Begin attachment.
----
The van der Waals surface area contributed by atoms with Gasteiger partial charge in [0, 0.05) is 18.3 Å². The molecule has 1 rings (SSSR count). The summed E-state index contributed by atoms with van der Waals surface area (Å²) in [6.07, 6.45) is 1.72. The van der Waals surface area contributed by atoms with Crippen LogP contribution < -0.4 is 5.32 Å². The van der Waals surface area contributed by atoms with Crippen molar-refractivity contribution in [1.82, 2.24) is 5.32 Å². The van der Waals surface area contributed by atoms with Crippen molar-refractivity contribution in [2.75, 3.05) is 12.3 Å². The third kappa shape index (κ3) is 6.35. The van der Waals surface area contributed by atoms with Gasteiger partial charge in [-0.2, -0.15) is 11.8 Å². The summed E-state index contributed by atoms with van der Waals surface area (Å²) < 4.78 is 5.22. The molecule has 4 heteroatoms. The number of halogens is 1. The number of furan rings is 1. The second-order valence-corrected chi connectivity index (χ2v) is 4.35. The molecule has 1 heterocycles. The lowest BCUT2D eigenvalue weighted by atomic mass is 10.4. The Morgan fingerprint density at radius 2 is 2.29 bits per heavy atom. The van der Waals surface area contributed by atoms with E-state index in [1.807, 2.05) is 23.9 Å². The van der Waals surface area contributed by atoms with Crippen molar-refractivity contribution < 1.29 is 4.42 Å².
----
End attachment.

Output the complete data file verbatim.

The van der Waals surface area contributed by atoms with Gasteiger partial charge in [0, 0.05) is 18.3 Å². The molecule has 1 rings (SSSR count). The summed E-state index contributed by atoms with van der Waals surface area (Å²) in [6.07, 6.45) is 1.72. The van der Waals surface area contributed by atoms with Crippen LogP contribution < -0.4 is 5.32 Å². The van der Waals surface area contributed by atoms with Crippen molar-refractivity contribution in [1.82, 2.24) is 5.32 Å². The van der Waals surface area contributed by atoms with Crippen molar-refractivity contribution in [2.75, 3.05) is 12.3 Å². The third kappa shape index (κ3) is 6.35. The van der Waals surface area contributed by atoms with Gasteiger partial charge in [-0.2, -0.15) is 11.8 Å². The summed E-state index contributed by atoms with van der Waals surface area (Å²) < 4.78 is 5.22. The molecule has 4 heteroatoms. The number of halogens is 1. The number of furan rings is 1. The second-order valence-corrected chi connectivity index (χ2v) is 4.35. The molecule has 1 heterocycles. The lowest BCUT2D eigenvalue weighted by atomic mass is 10.4. The Morgan fingerprint density at radius 2 is 2.29 bits per heavy atom. The van der Waals surface area contributed by atoms with E-state index in [1.807, 2.05) is 23.9 Å². The van der Waals surface area contributed by atoms with Crippen molar-refractivity contribution < 1.29 is 4.42 Å².